Report: Environment Minister Held Talks For Job With Gold Miner

Environment Minister Manuel Pulgar-Vidal held talks with gold miner Minera Yanacocha about a job offer in mid-2011, only months before his appointment to the Cabinet, according to a report by IDL-Reporteros.

Pulgar-Vidal took over the ministry in early December, after protests against Yanacocha’s $4.8 billion Minas Conga project led President Ollanta Humala to reshuffle his cabinet. The cabinet change came only five months into Humala’s term, and is seen by many analysts as a sign the President will govern from the center after campaigning on left-leaning policies.

In his new position, Pulgar-Vidal will have an important role in resolving the dispute over Yanacocha’s Conga project, which is opposed by local residents who believe it will harm the environment and their water supply. The project includes the draining of four lakes and the building of reservoirs further downstream.

According to IDL-Reporteros, Yanacocha approached Pulgar-Vidal numerous times between July and October offering him a managerial position to “improve relations with regional and local authorities” in favor of the company.

At the time, Pulgar-Vidal was executive director of the Peruvian Environmental Law Society, SPDA.

Yanacocha’s regional vice president for legal and corporate affairs, Javier Velarde,  said that other candidates were interviewed for the job. However, IDL-Reporteros cites unnamed sources saying the position was created especially for Pulgar-Vidal and that when he was named minister, the job search was cancelled by the company.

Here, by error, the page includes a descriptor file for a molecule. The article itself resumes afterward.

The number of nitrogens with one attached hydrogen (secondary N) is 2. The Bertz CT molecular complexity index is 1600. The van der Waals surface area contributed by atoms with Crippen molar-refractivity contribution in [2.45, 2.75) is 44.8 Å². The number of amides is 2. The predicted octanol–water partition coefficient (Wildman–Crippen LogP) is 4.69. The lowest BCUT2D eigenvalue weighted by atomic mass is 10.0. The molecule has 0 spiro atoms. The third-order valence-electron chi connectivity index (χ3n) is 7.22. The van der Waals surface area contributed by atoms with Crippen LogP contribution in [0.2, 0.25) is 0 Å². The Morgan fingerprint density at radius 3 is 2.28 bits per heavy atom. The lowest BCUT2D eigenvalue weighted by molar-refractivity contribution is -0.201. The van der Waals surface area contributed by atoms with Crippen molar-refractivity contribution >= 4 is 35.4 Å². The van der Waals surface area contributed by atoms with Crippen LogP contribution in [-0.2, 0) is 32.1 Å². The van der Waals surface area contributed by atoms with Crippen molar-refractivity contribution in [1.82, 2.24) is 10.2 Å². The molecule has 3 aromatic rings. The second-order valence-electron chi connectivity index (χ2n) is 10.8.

Environmentalist and former priest Marco Arana, who helped coordinate the protests against the Conga project, said the revelation puts the minister’s credibility into question.

“In reality, with the greatest respect and friendship that I have for Manual Pulgar-Vidal, it is really worrying that the mining company had sought to incorporate him — from among the numerous professionals the country has — to join their ranks and legitimize highly questionable business activities,” Arana said during an interview with Ideeleradio.

“I think it would have been healthy that rather than this being the fruit of investigative journalism that the minister would have come out and said that there were talks about this issue,” Arana added.

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